It can be difficult to know the difference between dry skin and dehydration. But it’s important to understand so you know if you need hydration or moisturization.

And how that affects your skin care

One Google into products and you might start to wonder: Are hydration and moisturization two different things? The answer is yes — but how do you know which is best for your complexion? To find out, it’s important to make the distinction between dehydrated skin and dry skin.

Dehydrated skin is a skin condition that occurs when there’s a lack of water in the skin. This can happen to anyone, regardless of skin type — people with oily or combination skin can still experience dehydration. Dehydrated skin typically looks dull and can show premature signs of aging, like surface wrinkles and loss of elasticity.

A great way to tell if your skin is dehydrated is the pinch test. While this test isn’t definitive, it’s a good way to start thinking about your skin from the inside out. With dehydrated skin, you might also notice:

  • darker under-eye circles, or tired
    eye appearance
  • itchiness
  • skin dullness
  • more sensitive fine lines and

Try the pinch test

  1. Pinch a small amount of skin on your cheek, abdomen, chest, or the back of your hand and hold for a few seconds.
  2. If your skin snaps back, you’re likely not dehydrated.
  3. If it takes a few moments to bounce back, you’re likely dehydrated.
  4. Repeat in other areas if you’d like.
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In dry skin, on the other hand, water isn’t the problem. Dry skin is a skin type, like oily or combination skin, where the complexion lacks oils, or lipids, so it takes on a more flaky, dry appearance.

You may also see:

  • scaly appearance
  • white flakes
  • redness or irritation
  • increased incidence of psoriasis,
    eczema, or dermatitis

If you want your skin to look and feel its best, you need to both hydrate and moisturize. However, those with dehydrated skin may be able to skip moisturizers while dry skin types may find their skin getting worse by only hydrating.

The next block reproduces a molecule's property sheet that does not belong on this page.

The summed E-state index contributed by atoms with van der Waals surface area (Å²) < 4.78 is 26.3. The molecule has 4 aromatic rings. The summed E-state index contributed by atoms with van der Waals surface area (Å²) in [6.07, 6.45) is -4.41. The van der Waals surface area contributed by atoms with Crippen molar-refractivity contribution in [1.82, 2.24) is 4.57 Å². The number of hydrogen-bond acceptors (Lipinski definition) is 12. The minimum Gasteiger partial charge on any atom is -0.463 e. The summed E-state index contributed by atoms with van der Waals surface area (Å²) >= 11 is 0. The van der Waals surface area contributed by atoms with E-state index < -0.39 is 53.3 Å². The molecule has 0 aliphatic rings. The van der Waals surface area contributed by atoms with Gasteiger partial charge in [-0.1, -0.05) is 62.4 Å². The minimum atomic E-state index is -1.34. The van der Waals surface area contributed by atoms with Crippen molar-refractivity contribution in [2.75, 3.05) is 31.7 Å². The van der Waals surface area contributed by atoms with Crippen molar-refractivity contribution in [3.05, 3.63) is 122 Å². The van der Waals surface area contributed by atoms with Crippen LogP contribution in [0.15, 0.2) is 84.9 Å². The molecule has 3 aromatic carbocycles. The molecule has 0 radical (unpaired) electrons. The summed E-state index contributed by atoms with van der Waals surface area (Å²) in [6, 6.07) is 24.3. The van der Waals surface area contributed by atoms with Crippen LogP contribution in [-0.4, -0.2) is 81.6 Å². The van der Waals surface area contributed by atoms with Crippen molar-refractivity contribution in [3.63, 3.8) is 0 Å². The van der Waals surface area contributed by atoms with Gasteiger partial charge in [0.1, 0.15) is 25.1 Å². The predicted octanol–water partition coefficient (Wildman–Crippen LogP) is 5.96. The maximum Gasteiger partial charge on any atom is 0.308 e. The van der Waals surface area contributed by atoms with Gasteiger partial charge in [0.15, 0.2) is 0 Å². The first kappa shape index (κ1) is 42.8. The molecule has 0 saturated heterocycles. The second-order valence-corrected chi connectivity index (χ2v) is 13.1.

If you’re hydrating and moisturizing, use hydrating ingredients first and then take the steps necessary to seal that moisture in.

Take a look at our table below for an ingredient breakdown by skin type or condition.

IngredientBest for dry or dehydrated skin?
hyaluronic acidboth: be sure to apply an oil or moisturizers to lock it in
nut or seed oil, such as coconut, almond, hempdry
shea butterdry
plant oils, such as squalene, jojoba, rose hip, tea treedry
snail mucindehydrated
mineral oildry
lactic aciddehydrated
citric aciddehydrated
ceramideboth: ceramides strengthen the skin’s barrier to help prevent moisture loss

For dehydrated skin, oral hydration is a must because it’s adding water into complexion from the inside. You can also incorporate water-rich foods into your diet, such as watermelon, strawberries, cucumber, and celery. Another easy tip? Carry around a water mist, like rose water.

For dry skin, keep on moisturizing. This process helps dry skin better retain water and maintain a proper level of hydration. The key to addressing dry skin is finding products that help you lock in moisture, especially overnight. Try using a humidifier, especially during winter months, and wear a gel sleeping mask for an extra boost.

Deanna deBara is a freelance writer who recently made the move from sunny Los Angeles to Portland, Oregon. When she’s not obsessing over her dog, waffles, or all things Harry Potter, you can follow her journeys on Instagram.